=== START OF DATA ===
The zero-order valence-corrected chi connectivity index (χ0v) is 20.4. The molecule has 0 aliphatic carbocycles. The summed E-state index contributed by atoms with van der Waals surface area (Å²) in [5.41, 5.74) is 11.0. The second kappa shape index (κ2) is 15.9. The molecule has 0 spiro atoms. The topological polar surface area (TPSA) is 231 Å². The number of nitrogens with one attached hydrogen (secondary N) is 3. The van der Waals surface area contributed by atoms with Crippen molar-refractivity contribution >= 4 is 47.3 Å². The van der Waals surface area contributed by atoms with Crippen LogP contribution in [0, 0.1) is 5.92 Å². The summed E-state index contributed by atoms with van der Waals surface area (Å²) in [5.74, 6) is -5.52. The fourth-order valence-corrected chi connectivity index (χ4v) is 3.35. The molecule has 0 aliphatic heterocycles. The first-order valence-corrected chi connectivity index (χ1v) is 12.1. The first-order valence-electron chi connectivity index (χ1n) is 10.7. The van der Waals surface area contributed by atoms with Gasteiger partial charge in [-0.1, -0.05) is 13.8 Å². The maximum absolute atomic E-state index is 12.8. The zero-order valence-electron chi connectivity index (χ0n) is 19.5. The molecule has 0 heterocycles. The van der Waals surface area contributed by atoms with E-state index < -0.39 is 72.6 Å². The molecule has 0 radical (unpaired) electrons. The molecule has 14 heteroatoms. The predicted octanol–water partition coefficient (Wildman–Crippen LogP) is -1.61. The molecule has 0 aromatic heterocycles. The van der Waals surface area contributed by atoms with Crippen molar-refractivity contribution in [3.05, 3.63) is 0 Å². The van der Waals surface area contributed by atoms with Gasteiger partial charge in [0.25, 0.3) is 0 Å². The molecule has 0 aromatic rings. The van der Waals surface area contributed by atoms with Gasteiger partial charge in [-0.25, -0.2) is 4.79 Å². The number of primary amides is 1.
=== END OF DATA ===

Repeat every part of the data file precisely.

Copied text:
The zero-order valence-corrected chi connectivity index (χ0v) is 20.4. The molecule has 0 aliphatic carbocycles. The summed E-state index contributed by atoms with van der Waals surface area (Å²) in [5.41, 5.74) is 11.0. The second kappa shape index (κ2) is 15.9. The molecule has 0 spiro atoms. The topological polar surface area (TPSA) is 231 Å². The number of nitrogens with one attached hydrogen (secondary N) is 3. The van der Waals surface area contributed by atoms with Crippen molar-refractivity contribution >= 4 is 47.3 Å². The van der Waals surface area contributed by atoms with Crippen LogP contribution in [0, 0.1) is 5.92 Å². The summed E-state index contributed by atoms with van der Waals surface area (Å²) in [5.74, 6) is -5.52. The fourth-order valence-corrected chi connectivity index (χ4v) is 3.35. The molecule has 0 aliphatic heterocycles. The first-order valence-corrected chi connectivity index (χ1v) is 12.1. The first-order valence-electron chi connectivity index (χ1n) is 10.7. The van der Waals surface area contributed by atoms with Gasteiger partial charge in [-0.1, -0.05) is 13.8 Å². The maximum absolute atomic E-state index is 12.8. The zero-order valence-electron chi connectivity index (χ0n) is 19.5. The molecule has 0 heterocycles. The van der Waals surface area contributed by atoms with E-state index < -0.39 is 72.6 Å². The molecule has 0 radical (unpaired) electrons. The molecule has 14 heteroatoms. The predicted octanol–water partition coefficient (Wildman–Crippen LogP) is -1.61. The molecule has 0 aromatic heterocycles. The van der Waals surface area contributed by atoms with Crippen molar-refractivity contribution in [3.05, 3.63) is 0 Å². The van der Waals surface area contributed by atoms with Gasteiger partial charge in [0.25, 0.3) is 0 Å². The molecule has 0 aromatic rings. The van der Waals surface area contributed by atoms with Gasteiger partial charge in [-0.25, -0.2) is 4.79 Å². The number of primary amides is 1.